Mother Nature is full of surprises, and one of her most curious creations is the trovant. These bulbous, budging boulders are only found in a small town in Romania called Costesti. Local folklore tells of trovants are the mysterious living stones that grow, walk, and even give birth to baby trovants. Science is now starting to catch up to these legends. It turns out that trovants may be even more mysterious than we thought.
What are Trovants?
Trovants are spherical and slightly irregular-shaped rocks that are found in Romania. They can be as small as a few millimeters in diameter and weigh only a few grams. They can be as large as 15 feet (4.5 meters) in diameter and weigh several tons. Trovants have baffled observers since the 18th century. Some people believing that they are dinosaur eggs, plant fossils, or even alien pods.
These Trovants of Romania are fascinating and mysterious. These living stones thought to consist of a stone core with an outer shell of sand. After a heavy rain, people claim that the rocks produce small stone forms. That’s why some refer to them as “growing stones.” Furthermore, observers have noticed Trovants moving, resembling the sliding rocks of Death Valley.
Scientists believed trovants to be a type of concretion — a mound of mineral matter (specifically gritstone and conglomerates). They embedded within rock layers of limestone, sandstone or shale. They often form from minerals precipitating, or settling, out of water collected around a nucleus of pebble, leaf, shell, bone or fossil.
The origin of the Mysterious Living Stones
The origin of trovants is a mystery that has puzzled scientists for centuries. There have been many hypotheses, some of them even fantastical. Constantin Cobâlcescu conducted the first study of trovants in the Carpathians area in 1883. He proposed that the formation of trovants occurred through the precipitation of minerals from water. Later, Paul Koch conducted research that supported this hypothesis in 1900. In 2008, the International Geological Congress held in Oslo, concluded that trovants are not sandstone concretions. This is because there is no mineral difference between the stones and the sandstone beds on which they sit. There is also no distinct nucleus inside them.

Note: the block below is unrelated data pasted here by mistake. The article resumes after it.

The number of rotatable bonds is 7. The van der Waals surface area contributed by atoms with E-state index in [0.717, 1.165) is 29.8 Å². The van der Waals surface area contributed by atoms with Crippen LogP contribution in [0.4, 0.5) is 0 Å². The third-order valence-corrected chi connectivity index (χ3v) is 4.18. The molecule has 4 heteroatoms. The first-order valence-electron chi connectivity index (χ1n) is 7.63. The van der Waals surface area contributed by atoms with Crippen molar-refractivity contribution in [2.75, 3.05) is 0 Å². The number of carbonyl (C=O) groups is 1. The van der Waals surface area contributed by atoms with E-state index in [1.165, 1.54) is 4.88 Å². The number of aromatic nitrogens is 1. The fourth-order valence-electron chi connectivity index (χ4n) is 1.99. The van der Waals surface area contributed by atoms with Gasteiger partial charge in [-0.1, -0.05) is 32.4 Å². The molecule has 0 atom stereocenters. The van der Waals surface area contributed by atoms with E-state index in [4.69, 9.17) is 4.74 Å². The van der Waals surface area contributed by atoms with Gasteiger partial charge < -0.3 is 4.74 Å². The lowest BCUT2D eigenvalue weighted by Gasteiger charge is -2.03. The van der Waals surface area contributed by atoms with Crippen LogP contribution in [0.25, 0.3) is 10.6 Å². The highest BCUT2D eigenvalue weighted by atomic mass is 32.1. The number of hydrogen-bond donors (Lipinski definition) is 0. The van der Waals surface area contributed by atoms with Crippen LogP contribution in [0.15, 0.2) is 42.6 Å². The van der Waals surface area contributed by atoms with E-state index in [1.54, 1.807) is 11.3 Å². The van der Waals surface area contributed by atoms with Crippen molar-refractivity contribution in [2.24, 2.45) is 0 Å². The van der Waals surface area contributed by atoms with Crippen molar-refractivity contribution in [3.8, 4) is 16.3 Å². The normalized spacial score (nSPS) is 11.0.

The true origin of trovants remains a mystery. However, their unique properties and mysterious origins make them a fascinating natural phenomenon.
Scientists believe that about 6 million years ago, this area was a sea. Earthquakes during the Middle Miocene sub-epoch caused the seabed to rise, forming a sedimentation basin. The weird stones found in this area were formed in this basin and are older than humans. The surrounding sands also suggest that this area was once a marine environment. Which is why bivalve and gastropod fossils can sometimes be found in them.
These Mysterious Living Stones Can Grow and Multiply
Trovants have an interesting ability to secrete cement. This makes some people think they are living creatures. After a heavy rain, the trovants absorb minerals from the rain. These minerals react with the chemicals in the rocks, causing them to grow. Trovants can also reproduce like coral. As a new growth emerges from the parent rock, it has the potential to break off and develop into a new trovant.
Like a Rolling Stone
Some people believe that “trovants” can move on their own, much like the “sailing stones” of Death Valley. One researcher filmed trovants for two weeks and claimed to have seen one move about 1/10th of an inch. Many academics are sceptical of these claims. They don’t rule out the possibility that the heating or cooling of the soil could cause movement among the stones.
Where Can I See a Trovant?
These mysterious “living rocks” have turned the site into a popular tourist attraction in Romania’s Valcea County. These unique geological specimens are found in the sand quarry near the Costesti village. Along the Gresarea Brook, or in the neighbouring Otesani village. The Trovants Museum Natural Reserve was developed in 2004. And protect these unusual rocks, and is now a UNESCO World Heritage Site.